What is an ADU? Why do we need them?

An Accessory Dwelling Unit (ADU) is a self-contained, compact residence with all the basic necessities for day to day living that is on the same property as a single-family home. ADUs come in many forms: backyard cottages, above-garage suites or apartments attached to the main house. Essentially, they are modest but complete living spaces paired with a primary house on the same lot. ADUs typically have a kitchen, bedroom, bathroom and a separate entrance.

ADUs can be a way for older residents to age in place and maintain the social connections that are critical for healthy aging. They can also be a way for younger people just starting out to live in residential neighborhoods where single-family homes exceed their budgets. ADUs can also be beneficial in that they can provide additional income for homeowners, be a place where family or friends can stay while visiting, and they increase property values. As individuals age, ADUs can be a way for them to remain in their neighborhood by building an accessible ADU on the same property to live in when they have limited mobility.

Building housing in existing neighborhoods is critical for Anchorage. Record-high housing costs and low availability are straining even middle-class budgets. For decades, Anchorage land-use policy has favored the single-family residential home, which is the most resource-intensive and expensive form of housing. These policies have crowded out more affordable housing options which has resulted a lack of housing options. In 2021, single-family home sale prices averaged a record-high of $424,252. Individuals who rent often have lower incomes than homeowners, thus they are more impacted by this housing crisis. In Anchorage, median rent went up more than 14% from 2016 to 2022, according to the Alaska Housing Finance Corporation.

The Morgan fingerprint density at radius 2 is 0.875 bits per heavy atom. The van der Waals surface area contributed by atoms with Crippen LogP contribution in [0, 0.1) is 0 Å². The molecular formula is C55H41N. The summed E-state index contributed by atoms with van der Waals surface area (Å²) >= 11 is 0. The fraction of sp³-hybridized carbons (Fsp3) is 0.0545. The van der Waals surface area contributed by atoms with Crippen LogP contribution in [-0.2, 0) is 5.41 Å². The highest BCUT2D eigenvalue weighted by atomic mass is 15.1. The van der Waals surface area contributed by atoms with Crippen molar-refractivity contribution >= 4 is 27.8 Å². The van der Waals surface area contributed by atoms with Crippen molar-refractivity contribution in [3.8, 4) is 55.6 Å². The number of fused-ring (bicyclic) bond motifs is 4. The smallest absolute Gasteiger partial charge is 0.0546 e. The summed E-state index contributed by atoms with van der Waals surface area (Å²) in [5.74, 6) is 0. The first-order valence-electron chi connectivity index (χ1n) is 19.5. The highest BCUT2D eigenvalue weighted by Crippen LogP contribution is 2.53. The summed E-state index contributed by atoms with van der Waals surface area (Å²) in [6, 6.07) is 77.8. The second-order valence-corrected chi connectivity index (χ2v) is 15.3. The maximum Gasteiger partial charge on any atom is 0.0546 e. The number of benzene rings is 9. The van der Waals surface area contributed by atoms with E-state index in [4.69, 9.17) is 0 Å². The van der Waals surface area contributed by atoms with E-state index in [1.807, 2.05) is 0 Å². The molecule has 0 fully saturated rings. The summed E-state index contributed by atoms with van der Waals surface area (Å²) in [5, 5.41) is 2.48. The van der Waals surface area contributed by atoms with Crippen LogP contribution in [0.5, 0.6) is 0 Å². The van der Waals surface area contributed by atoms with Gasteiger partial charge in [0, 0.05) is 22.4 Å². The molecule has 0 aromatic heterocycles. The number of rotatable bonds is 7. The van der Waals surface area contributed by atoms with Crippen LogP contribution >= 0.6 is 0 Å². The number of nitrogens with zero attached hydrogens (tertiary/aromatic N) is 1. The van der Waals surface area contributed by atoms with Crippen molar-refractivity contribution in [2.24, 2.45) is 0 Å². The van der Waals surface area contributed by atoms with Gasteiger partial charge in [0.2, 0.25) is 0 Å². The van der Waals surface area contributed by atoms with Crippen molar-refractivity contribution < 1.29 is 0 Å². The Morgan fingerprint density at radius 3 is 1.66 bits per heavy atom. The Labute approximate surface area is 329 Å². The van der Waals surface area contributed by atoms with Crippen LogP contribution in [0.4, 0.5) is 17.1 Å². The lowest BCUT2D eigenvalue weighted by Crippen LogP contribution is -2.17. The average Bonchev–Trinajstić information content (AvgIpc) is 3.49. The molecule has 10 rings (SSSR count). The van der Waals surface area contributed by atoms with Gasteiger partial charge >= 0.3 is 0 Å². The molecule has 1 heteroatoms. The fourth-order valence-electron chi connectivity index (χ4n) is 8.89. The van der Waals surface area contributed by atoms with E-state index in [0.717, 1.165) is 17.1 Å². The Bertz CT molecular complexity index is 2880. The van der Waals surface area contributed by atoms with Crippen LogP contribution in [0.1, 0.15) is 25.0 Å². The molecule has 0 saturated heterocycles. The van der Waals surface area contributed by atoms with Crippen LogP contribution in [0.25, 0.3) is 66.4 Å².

NeighborWorks Alaska recently completed a survey of over 500 Anchorage residents and found that ADUs, cottages and other compact housing options received the most support and adding more large single-family housing received the least support in the survey. As housing costs hit record highs, Anchorage will need to figure out new housing options for workers in all areas of the business sector. ADUs can be one way to provide additional housing in a city with limited residential lots left to build on.

While ADUs are only one needed option in Anchorage to solve the housing crisis, it is a good place to start. AARP Alaska worked with a coalition of community members to change the ordinances in Anchorage to allow for more flexible building of ADUs. Most of the changes the Assembly made were to make ADU ordinances be the same as the requirement for single family homes.

The Anchorage Assembly approved changes to Anchorage’s housing ordinances on Feb. 7, 2023, in Assembly Ordinance 2022-107 which amended Title 21 land use regulations. First, just like all residential homes in Anchorage, there will not be an owner occupancy requirement for ADUs. There are now no restrictions on the number of bedrooms an ADU can have. ADUs can be 900 SF or 40% of the principal structure, whichever is larger, with the maximum size of an ADU capped at 1,200 square feet. Detached accessory units taller than 15 feet shall adhere to a 10-foot side setback abutting a neighboring R-1 or R-1A lot and ADUs can only be 25 feet tall except when built over a garage. ADUs can be built on the same property as any other housing unit, including duplexes. Parking mandates were removed for all land uses by a separate ordinance in November 2022.

Fixing the housing crisis will require policies that allow for a wider variety of housing options in all income levels and planning for future housing needs. Older Alaskans want to remain in their homes and neighborhoods but need more accessible and affordable housing. Nearly 70% of Alaska residents age 45 and older currently live in Alaska full-time. An AARP poll from 2020 showed 74% want to stay in their home and another 63% need affordable housing options. In 2021, the Anchorage Economic Development Corporation surveyed seniors and found that 75% want a home under 2,000 square feet. ADUs could be one way to allow seniors to stay in Alaska, continuing to contribute to the community in disposable income, volunteer time and longtime Alaska knowledge.

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